Techniques to increase silage stability and starch availability and the effects of heat stress abatement systems on reducing heat load in dairy cattle

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Show simple item record Johnson, Jared R. 2017-11-17T15:00:54Z 2017-11-17T15:00:54Z 2017-12-01 en_US
dc.description.abstract Four studies were conducted that focused either on silage quality parameters or heat abatement systems to improve cow comfort. Study 1 evaluated the effects of treating whole-plant corn at harvest with a dual-purpose commercial silage inoculant containing Lactobacillus buchneri and Lactococcus lactis O224 on fermentation and aerobic stability of corn silage through 32 d of ensiling. Inoculating silage to be fed after minimal storage time (≤ 32 d post-harvest) had no effect (P > 0.05) on the chemical composition, fermentation variables, aerobic stability or rise in temperature post-harvest. Study 2 was designed to develop a berry processing score (BPS) for sorghum silage as well as evaluate the change in starch digestibility as the level of berry processing increased. A method to evaluate the level of processing in sorghum silage was successfully developed by measuring the percent of starch passing through a 1.7 mm screen. This provides the industry with a standardized method to measure the level of processing in sorghum silage. As BPS increased from 26.28 to 55.05 ± 0.04%, 7-h in situ starch digestibility increased from 50.54 to 82.07 ± 4.94% for unprocessed and heavily processed sorghum silage, respectively (R² = 0.43). By processing sorghum silage during harvest and measuring the extent of processing, sorghum silage starch digestibility can be enhanced and may serve as a viable alternative to corn silage in the diet of lactating dairy cows in areas of the country where corn silage is a high-risk forage crop due to lack of water. Study 3 evaluated the effects of 2 heat stress abatement systems on barn temperature, micro-environmental temperature, core body temperature (CBT), respiration rate, rear udder temperature, and lying time in lactating dairy cows. The systems evaluated were: direct cooling via feedline soakers and fans, or evaporative cooling via a fan and fog system. The evaporative cooling system was effective (P = 0.04) in reducing respiration rates (52.0 vs. 57.9 ± 2.2 breaths per min; P < 0.01) and rear udder temperatures (33.2 vs. 34.5 ± 0.3ºC; P < 0.01), and increased daily lying time (11.8 vs. 10.8 ± 0.3 h/d; P < 0.01) due to differences in barn THI and airflow. No treatment differences (P = 0.79) were detected for CBT, likely due to cooler ambient conditions during the study. Study 4 assessed the effects of the same evaporative and direct cooling systems as in Study 2 but were applied in the holding area prior to afternoon milking, where effects on CBT and micro-environmental temperature in lactating dairy cows were measured in addition to water usage by each system. No significant differences (P > 0.05) between direct cooling and evaporative cooling were detected for micro-environmental THI. However, the evaporative cooling system reduced the consumption of water in the holding area while maintaining CBT < 39.0ºC. Future research should be conducted under greater ambient THI to determine if an evaporative cooling system is able to maintain CBT < 39.0ºC, while also comparing CBT and water usage to a soaker system in the holding area. en_US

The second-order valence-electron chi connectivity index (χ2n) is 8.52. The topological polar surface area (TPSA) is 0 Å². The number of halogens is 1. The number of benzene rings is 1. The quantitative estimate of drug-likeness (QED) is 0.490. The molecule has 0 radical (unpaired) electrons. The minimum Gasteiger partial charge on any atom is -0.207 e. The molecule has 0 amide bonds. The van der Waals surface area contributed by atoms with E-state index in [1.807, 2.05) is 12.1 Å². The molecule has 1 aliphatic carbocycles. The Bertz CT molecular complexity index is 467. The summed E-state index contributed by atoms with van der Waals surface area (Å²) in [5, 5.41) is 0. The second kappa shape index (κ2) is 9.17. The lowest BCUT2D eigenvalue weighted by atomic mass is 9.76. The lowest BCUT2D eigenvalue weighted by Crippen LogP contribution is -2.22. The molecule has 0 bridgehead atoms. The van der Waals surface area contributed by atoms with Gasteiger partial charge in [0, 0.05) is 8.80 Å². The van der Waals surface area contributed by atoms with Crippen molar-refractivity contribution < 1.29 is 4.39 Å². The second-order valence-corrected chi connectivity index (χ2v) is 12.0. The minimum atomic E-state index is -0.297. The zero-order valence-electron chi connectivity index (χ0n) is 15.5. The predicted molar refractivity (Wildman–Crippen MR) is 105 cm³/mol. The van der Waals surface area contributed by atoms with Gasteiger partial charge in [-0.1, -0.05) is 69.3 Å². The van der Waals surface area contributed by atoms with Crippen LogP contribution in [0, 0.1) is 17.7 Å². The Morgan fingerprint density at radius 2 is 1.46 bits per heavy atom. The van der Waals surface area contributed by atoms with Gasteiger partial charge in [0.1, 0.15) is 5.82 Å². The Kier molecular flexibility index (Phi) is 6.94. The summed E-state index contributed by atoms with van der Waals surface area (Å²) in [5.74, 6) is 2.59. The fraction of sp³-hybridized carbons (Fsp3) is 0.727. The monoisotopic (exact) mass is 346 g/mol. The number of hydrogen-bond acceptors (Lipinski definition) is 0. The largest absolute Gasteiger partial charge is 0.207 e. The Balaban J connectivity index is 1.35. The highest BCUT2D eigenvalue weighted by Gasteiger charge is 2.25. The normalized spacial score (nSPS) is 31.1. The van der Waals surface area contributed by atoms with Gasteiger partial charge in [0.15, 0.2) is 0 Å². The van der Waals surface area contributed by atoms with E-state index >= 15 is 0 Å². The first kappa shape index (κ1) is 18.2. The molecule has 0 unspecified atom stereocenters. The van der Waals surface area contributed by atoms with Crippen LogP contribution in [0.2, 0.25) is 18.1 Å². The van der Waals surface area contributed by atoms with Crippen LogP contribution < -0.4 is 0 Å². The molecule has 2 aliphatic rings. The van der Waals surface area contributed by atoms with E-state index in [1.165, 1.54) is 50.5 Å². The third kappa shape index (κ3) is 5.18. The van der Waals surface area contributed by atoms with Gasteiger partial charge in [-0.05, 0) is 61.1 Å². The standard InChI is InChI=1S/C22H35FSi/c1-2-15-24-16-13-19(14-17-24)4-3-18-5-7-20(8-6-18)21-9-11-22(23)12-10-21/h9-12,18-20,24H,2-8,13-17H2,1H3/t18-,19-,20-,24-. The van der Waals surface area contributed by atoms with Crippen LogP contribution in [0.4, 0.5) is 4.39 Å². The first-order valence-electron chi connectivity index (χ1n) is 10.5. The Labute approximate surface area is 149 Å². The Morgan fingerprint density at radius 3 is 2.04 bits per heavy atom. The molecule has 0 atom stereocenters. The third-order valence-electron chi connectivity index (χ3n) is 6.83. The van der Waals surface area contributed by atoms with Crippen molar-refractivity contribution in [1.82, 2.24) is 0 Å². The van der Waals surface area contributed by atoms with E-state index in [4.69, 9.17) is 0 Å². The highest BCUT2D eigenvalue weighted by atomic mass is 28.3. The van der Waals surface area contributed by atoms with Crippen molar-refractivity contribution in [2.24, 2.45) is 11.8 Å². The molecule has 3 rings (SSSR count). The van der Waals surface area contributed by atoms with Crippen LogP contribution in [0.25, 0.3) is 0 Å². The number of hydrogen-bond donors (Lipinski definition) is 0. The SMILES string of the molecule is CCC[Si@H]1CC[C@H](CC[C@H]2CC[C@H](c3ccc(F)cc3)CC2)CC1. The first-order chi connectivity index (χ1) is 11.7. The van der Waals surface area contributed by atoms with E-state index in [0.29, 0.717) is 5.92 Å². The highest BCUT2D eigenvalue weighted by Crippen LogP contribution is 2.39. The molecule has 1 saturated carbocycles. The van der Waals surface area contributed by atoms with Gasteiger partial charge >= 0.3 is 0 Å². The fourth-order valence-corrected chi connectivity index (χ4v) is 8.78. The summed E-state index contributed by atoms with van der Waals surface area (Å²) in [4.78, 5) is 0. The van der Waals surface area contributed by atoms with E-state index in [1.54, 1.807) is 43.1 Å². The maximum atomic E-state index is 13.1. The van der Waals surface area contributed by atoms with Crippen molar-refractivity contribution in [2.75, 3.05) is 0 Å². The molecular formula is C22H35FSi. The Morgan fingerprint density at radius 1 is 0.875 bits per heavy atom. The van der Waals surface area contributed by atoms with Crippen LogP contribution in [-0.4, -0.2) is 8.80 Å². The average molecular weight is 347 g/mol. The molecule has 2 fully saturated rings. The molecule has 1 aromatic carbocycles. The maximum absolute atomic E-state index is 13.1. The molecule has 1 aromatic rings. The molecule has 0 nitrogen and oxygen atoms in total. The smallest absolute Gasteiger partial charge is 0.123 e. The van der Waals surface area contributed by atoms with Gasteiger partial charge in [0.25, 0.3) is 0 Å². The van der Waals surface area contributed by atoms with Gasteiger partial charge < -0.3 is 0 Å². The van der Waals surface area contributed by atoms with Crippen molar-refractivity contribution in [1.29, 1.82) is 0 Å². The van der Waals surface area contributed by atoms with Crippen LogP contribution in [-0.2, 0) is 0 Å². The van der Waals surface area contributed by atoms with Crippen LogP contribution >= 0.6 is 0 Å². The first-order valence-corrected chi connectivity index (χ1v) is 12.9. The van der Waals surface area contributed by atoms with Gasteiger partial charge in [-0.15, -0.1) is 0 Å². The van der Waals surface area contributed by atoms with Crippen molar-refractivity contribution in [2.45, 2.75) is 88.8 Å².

dc.language.iso en_US en_US
dc.publisher Kansas State University en
dc.subject Silage en_US
dc.subject Inoculant en_US
dc.subject Aerobic stability en_US
dc.subject Starch digestibility en_US
dc.subject Heat stress en_US
dc.subject Evaporative cooling en_US
dc.title Techniques to increase silage stability and starch availability and the effects of heat stress abatement systems on reducing heat load in dairy cattle en_US
dc.type Dissertation en_US Doctor of Philosophy en_US
dc.description.level Doctoral en_US
dc.description.department Department of Animal Sciences and Industry en_US
dc.description.advisor Micheal J. Brouk en_US 2017 en_US December en_US

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